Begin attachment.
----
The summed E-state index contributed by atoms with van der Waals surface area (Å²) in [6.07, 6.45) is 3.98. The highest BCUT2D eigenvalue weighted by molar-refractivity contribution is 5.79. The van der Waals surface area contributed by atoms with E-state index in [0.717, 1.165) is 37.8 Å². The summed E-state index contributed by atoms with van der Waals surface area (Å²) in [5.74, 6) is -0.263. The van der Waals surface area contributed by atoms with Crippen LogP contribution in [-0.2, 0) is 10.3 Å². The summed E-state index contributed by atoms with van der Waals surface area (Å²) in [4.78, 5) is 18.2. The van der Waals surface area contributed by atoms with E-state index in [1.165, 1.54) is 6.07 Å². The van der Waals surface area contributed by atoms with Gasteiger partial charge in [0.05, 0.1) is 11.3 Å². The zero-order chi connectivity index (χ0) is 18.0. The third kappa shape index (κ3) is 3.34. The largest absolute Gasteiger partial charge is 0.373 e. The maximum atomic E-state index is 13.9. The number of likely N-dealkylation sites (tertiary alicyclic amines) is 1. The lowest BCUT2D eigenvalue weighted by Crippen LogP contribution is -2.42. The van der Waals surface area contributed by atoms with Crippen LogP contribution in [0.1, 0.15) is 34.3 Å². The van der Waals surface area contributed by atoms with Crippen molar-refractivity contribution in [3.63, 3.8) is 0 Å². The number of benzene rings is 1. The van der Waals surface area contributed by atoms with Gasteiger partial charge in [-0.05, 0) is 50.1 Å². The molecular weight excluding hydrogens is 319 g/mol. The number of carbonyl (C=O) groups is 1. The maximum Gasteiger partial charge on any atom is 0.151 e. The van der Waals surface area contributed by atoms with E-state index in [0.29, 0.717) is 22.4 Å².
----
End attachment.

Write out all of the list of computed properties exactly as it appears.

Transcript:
The summed E-state index contributed by atoms with van der Waals surface area (Å²) in [6.07, 6.45) is 3.98. The highest BCUT2D eigenvalue weighted by molar-refractivity contribution is 5.79. The van der Waals surface area contributed by atoms with E-state index in [0.717, 1.165) is 37.8 Å². The summed E-state index contributed by atoms with van der Waals surface area (Å²) in [5.74, 6) is -0.263. The van der Waals surface area contributed by atoms with Crippen LogP contribution in [-0.2, 0) is 10.3 Å². The summed E-state index contributed by atoms with van der Waals surface area (Å²) in [4.78, 5) is 18.2. The van der Waals surface area contributed by atoms with E-state index in [1.165, 1.54) is 6.07 Å². The van der Waals surface area contributed by atoms with Gasteiger partial charge in [0.05, 0.1) is 11.3 Å². The zero-order chi connectivity index (χ0) is 18.0. The third kappa shape index (κ3) is 3.34. The largest absolute Gasteiger partial charge is 0.373 e. The maximum atomic E-state index is 13.9. The number of likely N-dealkylation sites (tertiary alicyclic amines) is 1. The lowest BCUT2D eigenvalue weighted by Crippen LogP contribution is -2.42. The van der Waals surface area contributed by atoms with Crippen LogP contribution in [0.1, 0.15) is 34.3 Å². The van der Waals surface area contributed by atoms with Crippen molar-refractivity contribution in [3.63, 3.8) is 0 Å². The number of benzene rings is 1. The van der Waals surface area contributed by atoms with Gasteiger partial charge in [-0.05, 0) is 50.1 Å². The molecular weight excluding hydrogens is 319 g/mol. The number of carbonyl (C=O) groups is 1. The maximum Gasteiger partial charge on any atom is 0.151 e. The van der Waals surface area contributed by atoms with E-state index in [0.29, 0.717) is 22.4 Å².